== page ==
The research and evaluation team work on a variety of projects. We want our independent evaluations to be useful and result in the creation of robust evidence. We do this by:
- Tailoring research methods so that they are appropriate and proportionate
- Supporting continuous learning through action research, taking a ‘prove and improve’ approach
- Co-designing projects, to ensure that we are focusing on what matters
- Embedding peer research in evaluation design, delivery and outputs
- Creating sensible and achievable recommendations.
Central to our research and evaluations is what we learn. This blog details the themes that have emerged from our evaluations. The evaluations are starting to paint a picture of what services work, and how they help people in a range of circumstances and with different needs. We are learning about how to enable people experiencing homelessness and/or mental ill health and substance use as well as ex-offenders, to have positive experiences and make progress towards their goals.
We have evaluated services all over the country, including for large and small charities Evaluations have varied in scale. For example, our evaluation of Birmingham Changing Futures Together is a five-year project where we have worked alongside the service and become familiar with their unique context. But we also do shorter projects to help organisations understand a certain set of issues, quickly.
Despite the different shape, size, place, or length of evaluations we undertake, we’ve been struck by the consistent way a set of themes have emerged – time and time again.
Early intervention is both beneficial and important. This involves services working with individuals to prevent problems from occurring or before the issues they are experiencing get worse. Early intervention helps to reduce the negative impact of the challenges that people are facing. For example, advice about money management can reduce the likelihood of someone getting into debt, supporting people to access necessary medication may prevent their mental and/or physical health from deteriorating, and supporting people to access accommodation and welfare benefits can reduce the risk of homelessness upon release from prison.
As early intervention can help to reduce the likelihood of people turning to expensive crisis services and re-offending, it makes financial sense to invest in prevention.
Safe and stable accommodation
Housing is always discussed when we speak to services and their clients about support needs. People tell us that secure accommodation provides stability and safety. It keeps them away from negative influences. Delivery staff explained that if housing issues were not resolved, it was difficult to make progress with other areas of individuals’ lives. Unfortunately, we consistently observe a shortage of good quality accommodation in all the places we have conducted research.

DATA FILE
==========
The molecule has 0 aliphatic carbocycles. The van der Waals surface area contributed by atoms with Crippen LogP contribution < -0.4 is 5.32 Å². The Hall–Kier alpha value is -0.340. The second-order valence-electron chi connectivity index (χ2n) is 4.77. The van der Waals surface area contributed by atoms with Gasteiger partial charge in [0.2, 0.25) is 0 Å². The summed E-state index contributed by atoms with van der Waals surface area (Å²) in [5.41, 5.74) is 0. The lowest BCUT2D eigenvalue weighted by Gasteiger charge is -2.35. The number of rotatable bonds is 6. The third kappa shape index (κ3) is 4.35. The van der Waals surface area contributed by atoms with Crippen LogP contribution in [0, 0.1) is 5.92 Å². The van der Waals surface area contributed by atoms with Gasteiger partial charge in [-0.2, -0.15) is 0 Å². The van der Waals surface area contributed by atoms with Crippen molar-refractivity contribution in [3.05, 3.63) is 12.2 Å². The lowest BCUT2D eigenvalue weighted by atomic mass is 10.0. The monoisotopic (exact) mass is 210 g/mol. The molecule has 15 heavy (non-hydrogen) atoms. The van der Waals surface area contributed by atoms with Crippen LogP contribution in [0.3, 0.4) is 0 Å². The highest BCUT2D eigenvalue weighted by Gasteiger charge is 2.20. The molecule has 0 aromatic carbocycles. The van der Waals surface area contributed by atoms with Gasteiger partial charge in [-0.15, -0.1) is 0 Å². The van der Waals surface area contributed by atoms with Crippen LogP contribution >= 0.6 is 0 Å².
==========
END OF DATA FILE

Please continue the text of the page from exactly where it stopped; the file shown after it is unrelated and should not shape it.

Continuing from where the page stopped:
If I didn’t have this [flat] I would be back in jail. Or I would be back on drugs or I would be back, I would be going down that same route again.
Lived experience involvement and peer support
We have been encouraged to see an increase in organisations including people with lived experience in the design and delivery of programmes.
That’s been the biggest change, the use of people and professionals who have got lived experience and including them more in decisions that we’re making, in pathways and services that we’re developing. So that it’s not just a bunch of people around a table who don’t really know much about anything but can empathise.
Our evaluation findings have highlighted the benefits of support being delivered by people with lived experience. This includes staff with lived experience being able to better engage people who are often defined by services as ‘hard to reach’. We consistently hear that people in services feel more able to establish a trusting relationship with others who ‘get it’. In those instances there is no substitute for lived experience.
Our research has demonstrated the value people place on peer support. People appreciate being able to learn from others with similar experiences, peer support has made them feel less alone in their daily struggles and it has provided an opportunity for people to share their skills and experiences to help others.
When they heard my story, that made them believe that they’re going to be okay now. When I heard their story, I believed that I’m not alone anymore.
What we do next
We are excited to see what else we learn about service delivery going forward and to continue to co-produce evaluation projects with services and peer researchers. If you want to work with us, then get in touch by emailing Lauren.Bennett@revolving-doors.org.uk.
In the meantime, we recommend that services consider whether their provision is accessible to those who would benefit from the support most. We encourage organisations to create formal roles for individuals with lived experience, as we have seen first-hand the positive impact that this can have on delivery. Finally, we know there are clear benefits of delivery organisations having positive relationships and partnerships with housing providers to help to address this critical and often universal support need.